Originally published on Wednesday, November 7, 2012
Javier Sanchez received a phone call Wednesday informing him of his upcoming induction into the California Golf Hall of Fame.
Sanchez will travel to Redwood City for the ceremony in June.
Sanchez's first visit to the city was quite a bit different.
"I knew nothing about golf," Sanchez said. "I didn't speak a word of English and I was illegal."
Sanchez relaxed in his golf cart after shooting a 71 in the opening round of the Texas Senior Open on a sunny Wednesday at the Victoria Country Club.
But there was no way Sanchez could have foreseen a future that included playing in eight U.S. Opens when he left his parents' farm in Mexico at the age of 17, traveled to Juarez and paid $50 to borrow a green card before crossing the border to live with his uncle.
Sanchez got a job in a restaurant and became the cook when his boss bought a restaurant on a golf course. He took an interest in the game and at the age of 21, scraped together $150 to buy a set of clubs.
"I had no clue what people were doing out there," he said. "One thing led to another, I got golf clubs and started practicing and within a year and a half, I was shooting in the 70s."
Sanchez took a few lessons, but basically taught himself to play.
He was a scratch golfer within three years and shot 65 the first time he broke 70.
"The setting, the green, growing up in the mountains of Mexico, I was used to being out on a farm," he said. "I was used to being outside and being cooped up in a kitchen wasn't for me. I guess that's what motivated me to learn how to play and I love it."
He learned to speak English while taking classes at Redwood City Junior College.
He became a member of the school's golf team and won the California state championship as a junior golfer.
"I don't have a pretty swing or anything like that but it doesn't matter," Sanchez said. "What matters is what's on the scoreboard - that number. I just go about my business and do my work and that's it."
Sanchez turned pro in 1992 and his first appearance in the U.S. Open came in 1993.
He was the first alternate and got the call while playing in a tournament in St. Louis.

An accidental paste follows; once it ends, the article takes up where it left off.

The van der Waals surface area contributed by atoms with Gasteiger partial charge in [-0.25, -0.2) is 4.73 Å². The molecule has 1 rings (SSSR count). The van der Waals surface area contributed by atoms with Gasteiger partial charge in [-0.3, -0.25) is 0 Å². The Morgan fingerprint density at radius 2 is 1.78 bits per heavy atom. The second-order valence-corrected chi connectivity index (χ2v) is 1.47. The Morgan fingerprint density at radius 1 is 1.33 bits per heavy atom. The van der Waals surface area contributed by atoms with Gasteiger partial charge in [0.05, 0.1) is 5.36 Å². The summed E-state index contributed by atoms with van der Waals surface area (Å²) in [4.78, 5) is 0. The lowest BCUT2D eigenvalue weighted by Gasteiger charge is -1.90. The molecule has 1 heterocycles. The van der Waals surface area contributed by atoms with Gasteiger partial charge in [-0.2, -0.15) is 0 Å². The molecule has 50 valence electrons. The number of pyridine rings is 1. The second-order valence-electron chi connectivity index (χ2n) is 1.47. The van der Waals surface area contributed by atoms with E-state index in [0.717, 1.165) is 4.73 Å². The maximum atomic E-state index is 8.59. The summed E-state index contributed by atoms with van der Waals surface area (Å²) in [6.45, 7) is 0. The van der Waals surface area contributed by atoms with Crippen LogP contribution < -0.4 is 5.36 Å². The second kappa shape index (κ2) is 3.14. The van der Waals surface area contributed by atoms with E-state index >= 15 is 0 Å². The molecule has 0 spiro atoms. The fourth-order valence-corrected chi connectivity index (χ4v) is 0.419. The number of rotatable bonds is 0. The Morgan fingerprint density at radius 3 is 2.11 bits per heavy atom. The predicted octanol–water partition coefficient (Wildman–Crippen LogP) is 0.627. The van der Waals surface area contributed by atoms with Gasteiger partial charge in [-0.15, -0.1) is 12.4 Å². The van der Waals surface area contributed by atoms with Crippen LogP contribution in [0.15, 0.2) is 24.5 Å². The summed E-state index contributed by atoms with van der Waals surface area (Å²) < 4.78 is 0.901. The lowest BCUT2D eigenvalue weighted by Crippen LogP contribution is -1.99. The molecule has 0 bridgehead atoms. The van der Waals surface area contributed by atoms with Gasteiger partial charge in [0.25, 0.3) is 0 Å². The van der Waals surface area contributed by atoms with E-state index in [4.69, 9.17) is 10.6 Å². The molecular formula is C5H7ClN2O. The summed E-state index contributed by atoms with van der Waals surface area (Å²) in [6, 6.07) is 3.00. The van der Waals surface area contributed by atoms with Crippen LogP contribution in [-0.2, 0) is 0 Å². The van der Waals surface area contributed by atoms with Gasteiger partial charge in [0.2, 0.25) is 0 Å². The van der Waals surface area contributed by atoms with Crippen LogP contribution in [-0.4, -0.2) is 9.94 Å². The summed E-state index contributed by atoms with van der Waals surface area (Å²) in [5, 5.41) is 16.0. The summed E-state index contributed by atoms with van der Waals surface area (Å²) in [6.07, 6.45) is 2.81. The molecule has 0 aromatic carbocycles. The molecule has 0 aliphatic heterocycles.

He arrived in New Jersey hours before teeing off at Baltusrol. He missed the cut, but went on to play in four consecutive U.S. Opens and was once paired with Peter Jacobsen.
Sanchez, 53, has become a U.S. citizen and currently resides in Fayetteville, Ga.
He competes on the Sunbelt Senior Tour, where he won two tournaments and was the leading money winner.
He recently finished fourth among 55 golfers in a qualifying school tournament for the Champions Tour.
He advanced to the finals in Coral Springs, Fla., and can earn his conditional tour card by finishing in the top five.
"It's a very challenging game," Sanchez said. "It's just you and the golf course. You take responsibility for what you do. You can't blame anyone else. I like the competitive part of it. You're competing against the golf course. I mean you're competing against the field, but if you compete against a golf course, you can beat a lot of guys."
Sanchez was not happy after three-putting the final hole on Monday and falling into a four-way tie for seventh.
But considering his life-long journey, six golfers and four strokes are not too much to overcome.
"There is plenty of opportunity," Sanchez said. "If you really want it, you can achieve anything. You've just got to work at it. I worked hard. All I know is work. I work hard because growing up in Mexico all I did is work."
Mike Forman is a sports writer for the Victoria Advocate. Contact him at 361-580-6588 or email@example.com, or comment on this column at www.VictoriaAdvocate.com.